Another common question is "what your favorite city or Code event?" I cannot speak for the whole team nor for all the cities. Every country and city is unique but there were some cities either due to the place and/or people that stood out for me personally. Our first Code event was in Los Angeles, and the whole team converged there, and that made it special. As with any first time event (at least for the year), there were new demonstrations to learn and with it new experiences. Next was Code Bogota. I have covered it in a previous blog post. What stood out for me was not only the huge attendance for a Code event (over a thousand people), but the energy and youth of the attendees. In addition to that, Bogota is not a typical destination for a technical conference so I feel very proud of Oracle for putting it on the map. This is the second year in a row that we did Code London, and the local team including Caroline Apsey and Becca Wan did an outstanding job bringing some fascinating speakers to interview. You can read more about it in the Code London blog post.   My other top pick is Code Singapore  with the venue at the Marina Bay Sands (which by the way has an amazing view of Singapore harbor) and the developers representing the diversity of this small island nation made it a standout.


There you have it, 200+ speakers from 31 countries, and a whopping 600,000+ live and online developers globally. Thank you for making it a success. Until next year, for Oracle Code 2018, "It's a wrap!"

In case you missed it, here is a video mashup of Oracle Code 2018 and some pics. Do you have have a favorite Code city event, would love to hear your thoughts?






Women in Tech.jpg

Screen Shot 2018-07-15 at 10.15.36 AM.png

It is not often we get to meet celebrity-status Social do-gooders, but I have had the fortunate pleasure of meeting two almost back-to-back. At Oracle Code London I met and interviewed Dr. Sue Black founder of TechMums. Now at Oracle Code Brazil, I met and interviewed iamtheCODE founder, Mariéme Jamme  who gave the keynote.  Mariéme is Senegalese born, and faced many hardships on her journey to France and then the UK. So that others don’t have to go through what she did, Jamme is on a mission to train a million women and girl coders by 2030. She has already spread chapters and mentoring programs that have been used in Africa, Europe, South Asia and Latin America.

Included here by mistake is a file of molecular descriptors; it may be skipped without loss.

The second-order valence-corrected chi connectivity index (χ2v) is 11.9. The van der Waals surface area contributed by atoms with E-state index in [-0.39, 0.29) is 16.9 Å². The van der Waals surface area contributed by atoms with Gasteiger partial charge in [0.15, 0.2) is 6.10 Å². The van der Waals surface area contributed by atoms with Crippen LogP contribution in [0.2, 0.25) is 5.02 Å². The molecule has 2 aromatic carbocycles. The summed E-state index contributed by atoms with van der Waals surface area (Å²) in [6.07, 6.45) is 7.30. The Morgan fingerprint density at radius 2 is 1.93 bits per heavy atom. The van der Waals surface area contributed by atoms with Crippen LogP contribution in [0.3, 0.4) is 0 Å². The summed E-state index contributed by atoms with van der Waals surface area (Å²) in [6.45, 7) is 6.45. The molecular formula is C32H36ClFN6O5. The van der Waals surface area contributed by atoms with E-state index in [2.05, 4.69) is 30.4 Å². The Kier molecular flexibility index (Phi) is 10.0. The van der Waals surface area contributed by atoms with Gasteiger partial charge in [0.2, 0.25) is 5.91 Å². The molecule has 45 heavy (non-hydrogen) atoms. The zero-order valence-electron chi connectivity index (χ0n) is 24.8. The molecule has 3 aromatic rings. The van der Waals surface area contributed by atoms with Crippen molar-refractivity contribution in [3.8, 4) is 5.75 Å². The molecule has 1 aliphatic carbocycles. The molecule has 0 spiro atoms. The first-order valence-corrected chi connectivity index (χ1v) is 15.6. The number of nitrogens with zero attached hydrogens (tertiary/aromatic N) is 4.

Our conversation started with football as the Word Cup 2018 is in full swing. Senegal had a 2-1 win over Poland, so that made for a great kick-off to our conversation. From there she discussed the importance of not only STEM but STEAMD (science, technology, engineering, mathematics, Arts and Design) as a way to empower young girls in disenfranchised communities and countries.


When I asked her about what she wanted developers at the conference to do or for that matter what companies like Oracle should be doing?  She answered that most of these girls have never seen an office, so anyone who can help mentor girls would be a great step. Empowered girls and young women can become assets to companies and help them grow their business.  By preparing young women for the job market, Mariéme mentioned that companies like Oracle have put Sao Paulo on the map.


Her message is not only for Africa but the world, where parts of society who are forgotten can become net positive contributors. Technology can be used as a tool, an investment in human and economic empowerment by giving vulnerable minds hope. The future looks bright based on my conversation with Jamme. If Senegal and Brazil reach the final there could be no better message that we can send from Oracle Code Brasil; Viva Mariéme,  Viva Senegal, and Viva Brasil. Check out the video below.




You can learn more about iamtheCODE at

Well folks, we just wrapped up another wonderful Oracle Code event in London.

As usual there were Keynotes, technical breakout sessions, The Developer Lounge with Zip labs, IoT workshops, cool cloud demos and yes my favorite DevLive interviews with speakers.